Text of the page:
The Lower Shuswap Stewardship Society (LSSS) partnered up with the Riverside Hall and the Department of Fisheries and Oceans to upgrade the hand launch site and recreational area at the hall. There had
been talks of upgrading the hand launch site for quite sometime and DFO had visited the site last summer to plan the work. The unique challenges that were faced with the site included, a small area, heavily used for two months of the year, whether to
make it fish habitat or people friendly, the relatively short work window and of
course the bottom line! The first thing to get out of the way was “what do we want
here?” This question got passed back and forth and it was finally decided that the
hall is a place of people gathering and creating an area where children are safe and
paddlers could easily access the river in both high and low water became the most
important objectives for the site.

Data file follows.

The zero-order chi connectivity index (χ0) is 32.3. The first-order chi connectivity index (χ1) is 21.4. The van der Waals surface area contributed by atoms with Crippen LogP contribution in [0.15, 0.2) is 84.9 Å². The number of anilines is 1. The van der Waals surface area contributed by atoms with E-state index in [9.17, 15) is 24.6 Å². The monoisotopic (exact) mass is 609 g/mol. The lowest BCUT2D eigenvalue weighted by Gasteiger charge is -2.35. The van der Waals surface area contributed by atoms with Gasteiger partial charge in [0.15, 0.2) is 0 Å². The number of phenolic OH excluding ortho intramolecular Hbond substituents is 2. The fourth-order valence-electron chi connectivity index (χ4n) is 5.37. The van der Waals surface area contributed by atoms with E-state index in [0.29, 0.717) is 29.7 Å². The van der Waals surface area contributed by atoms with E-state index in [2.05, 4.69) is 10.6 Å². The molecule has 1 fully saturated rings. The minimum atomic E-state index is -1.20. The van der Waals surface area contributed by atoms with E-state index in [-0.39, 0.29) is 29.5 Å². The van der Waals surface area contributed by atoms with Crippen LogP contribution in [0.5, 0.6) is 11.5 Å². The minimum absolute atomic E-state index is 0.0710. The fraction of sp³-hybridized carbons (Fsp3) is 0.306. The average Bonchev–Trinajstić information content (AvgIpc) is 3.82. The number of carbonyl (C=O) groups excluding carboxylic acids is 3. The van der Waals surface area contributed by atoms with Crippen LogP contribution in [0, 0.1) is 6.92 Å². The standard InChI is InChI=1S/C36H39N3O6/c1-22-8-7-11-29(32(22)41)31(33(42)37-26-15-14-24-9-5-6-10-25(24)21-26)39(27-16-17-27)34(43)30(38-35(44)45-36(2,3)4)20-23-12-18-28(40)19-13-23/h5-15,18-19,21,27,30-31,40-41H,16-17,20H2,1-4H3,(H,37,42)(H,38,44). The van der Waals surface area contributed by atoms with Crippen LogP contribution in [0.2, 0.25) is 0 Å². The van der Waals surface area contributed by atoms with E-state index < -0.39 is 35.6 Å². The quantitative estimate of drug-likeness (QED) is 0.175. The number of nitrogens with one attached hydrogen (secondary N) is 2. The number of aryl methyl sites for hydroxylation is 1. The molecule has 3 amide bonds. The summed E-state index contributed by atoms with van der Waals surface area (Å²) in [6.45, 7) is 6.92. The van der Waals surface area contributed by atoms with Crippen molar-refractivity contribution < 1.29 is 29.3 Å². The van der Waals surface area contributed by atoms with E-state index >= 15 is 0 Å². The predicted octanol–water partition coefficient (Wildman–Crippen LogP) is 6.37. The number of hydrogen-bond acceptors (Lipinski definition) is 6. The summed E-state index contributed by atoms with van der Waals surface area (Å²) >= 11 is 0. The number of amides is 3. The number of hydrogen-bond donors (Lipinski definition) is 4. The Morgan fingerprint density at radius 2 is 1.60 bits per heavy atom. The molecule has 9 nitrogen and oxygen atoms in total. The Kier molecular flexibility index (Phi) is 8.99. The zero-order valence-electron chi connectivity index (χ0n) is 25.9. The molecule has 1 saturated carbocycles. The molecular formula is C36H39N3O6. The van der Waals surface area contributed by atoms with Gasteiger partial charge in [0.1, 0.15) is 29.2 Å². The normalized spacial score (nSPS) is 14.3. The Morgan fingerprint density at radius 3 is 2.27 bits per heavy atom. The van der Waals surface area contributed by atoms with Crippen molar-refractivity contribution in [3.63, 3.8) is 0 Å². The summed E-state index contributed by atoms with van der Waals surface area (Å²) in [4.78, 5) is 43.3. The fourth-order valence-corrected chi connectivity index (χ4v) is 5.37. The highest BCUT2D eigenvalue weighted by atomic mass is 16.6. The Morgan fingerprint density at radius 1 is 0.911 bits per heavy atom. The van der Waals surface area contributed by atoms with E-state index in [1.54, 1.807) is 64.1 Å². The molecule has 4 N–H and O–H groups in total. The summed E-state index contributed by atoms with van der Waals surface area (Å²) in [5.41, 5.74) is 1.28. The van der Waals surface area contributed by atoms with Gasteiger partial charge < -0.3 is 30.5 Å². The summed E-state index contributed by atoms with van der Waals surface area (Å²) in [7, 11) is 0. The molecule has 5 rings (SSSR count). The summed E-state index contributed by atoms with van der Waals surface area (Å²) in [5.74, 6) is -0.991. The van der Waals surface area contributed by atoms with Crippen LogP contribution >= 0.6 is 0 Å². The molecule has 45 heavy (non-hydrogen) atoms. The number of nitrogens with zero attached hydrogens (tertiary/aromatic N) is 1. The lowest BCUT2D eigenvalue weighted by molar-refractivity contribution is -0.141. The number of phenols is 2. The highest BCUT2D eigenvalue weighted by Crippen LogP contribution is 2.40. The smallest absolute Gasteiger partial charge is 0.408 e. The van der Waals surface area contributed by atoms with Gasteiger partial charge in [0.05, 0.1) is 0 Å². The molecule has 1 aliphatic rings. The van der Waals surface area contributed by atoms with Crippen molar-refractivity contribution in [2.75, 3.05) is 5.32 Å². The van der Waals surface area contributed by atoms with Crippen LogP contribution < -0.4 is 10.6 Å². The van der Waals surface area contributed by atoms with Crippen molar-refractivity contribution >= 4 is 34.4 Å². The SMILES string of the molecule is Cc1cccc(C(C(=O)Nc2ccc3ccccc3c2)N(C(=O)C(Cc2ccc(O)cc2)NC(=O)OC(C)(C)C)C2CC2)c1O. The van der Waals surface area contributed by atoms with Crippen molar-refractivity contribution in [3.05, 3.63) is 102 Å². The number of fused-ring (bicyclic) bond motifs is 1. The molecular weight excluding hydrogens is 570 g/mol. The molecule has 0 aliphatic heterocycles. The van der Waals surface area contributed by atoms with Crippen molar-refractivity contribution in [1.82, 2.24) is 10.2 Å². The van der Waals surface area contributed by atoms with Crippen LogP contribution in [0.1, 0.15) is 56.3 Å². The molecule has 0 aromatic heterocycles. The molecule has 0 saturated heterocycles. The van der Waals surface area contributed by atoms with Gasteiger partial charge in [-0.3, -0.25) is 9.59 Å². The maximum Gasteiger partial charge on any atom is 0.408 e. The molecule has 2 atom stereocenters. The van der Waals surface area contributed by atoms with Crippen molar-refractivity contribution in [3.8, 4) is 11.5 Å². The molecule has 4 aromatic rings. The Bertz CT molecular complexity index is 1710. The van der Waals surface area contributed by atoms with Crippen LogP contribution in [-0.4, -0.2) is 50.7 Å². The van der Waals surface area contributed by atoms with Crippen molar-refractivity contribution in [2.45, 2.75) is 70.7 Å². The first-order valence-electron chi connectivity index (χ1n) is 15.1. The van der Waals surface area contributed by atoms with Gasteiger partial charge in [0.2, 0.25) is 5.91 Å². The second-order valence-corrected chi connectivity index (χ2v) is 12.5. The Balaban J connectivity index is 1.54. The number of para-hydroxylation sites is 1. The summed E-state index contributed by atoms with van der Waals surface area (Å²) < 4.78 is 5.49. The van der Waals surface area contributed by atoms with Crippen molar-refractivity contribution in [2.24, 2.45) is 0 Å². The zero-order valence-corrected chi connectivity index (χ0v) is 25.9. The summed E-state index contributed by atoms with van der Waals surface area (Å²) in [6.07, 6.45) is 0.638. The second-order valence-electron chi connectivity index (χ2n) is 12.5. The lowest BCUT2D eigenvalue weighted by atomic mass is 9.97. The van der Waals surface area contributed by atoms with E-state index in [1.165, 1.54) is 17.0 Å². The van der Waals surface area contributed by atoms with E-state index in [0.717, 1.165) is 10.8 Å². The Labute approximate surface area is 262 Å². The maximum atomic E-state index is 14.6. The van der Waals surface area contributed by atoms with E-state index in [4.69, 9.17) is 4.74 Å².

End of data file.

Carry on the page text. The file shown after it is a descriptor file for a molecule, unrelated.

This was the first time DFO Restoration Biologist Sarah Ostoforoff worked on a
recreational site and Biologist Sean Bennett had only worked on a handful of
recreational sites. These sites differ from fish habitat sites in many ways. The next
question to get out of the way was when can this project start? And Sarah and Sean
penciled the hall in for the next week. This was a bit of a scramble to say the least!
But with the help of Baird Bros, Lee and Sam Polson and Victor Brandt we had all
the rock and logs there by the time DFO showed up! A huge thank you goes out to
Lee, Sam and Victor. They went way beyond and really showed up for the
community! With input from Bruce Fowler, Bruce Hedden, Shelly Verlaan, along
with both biologists the rock wall was taking shape. RJ Baird operated the
excavator and immaculately placed rocks making sure to not stir up the river at all.
After a day and a half all the heavy lifting work was out of the way...but there’s
still a lot of work to be done! The site now features a path with a gradual decline
into the river, a rock wall, and a beach that will fill in more.
The Riverside Community Hall and the adjacent park are owned by the community through the non-profit Riverside Community Club, for the benefit of and use by the community.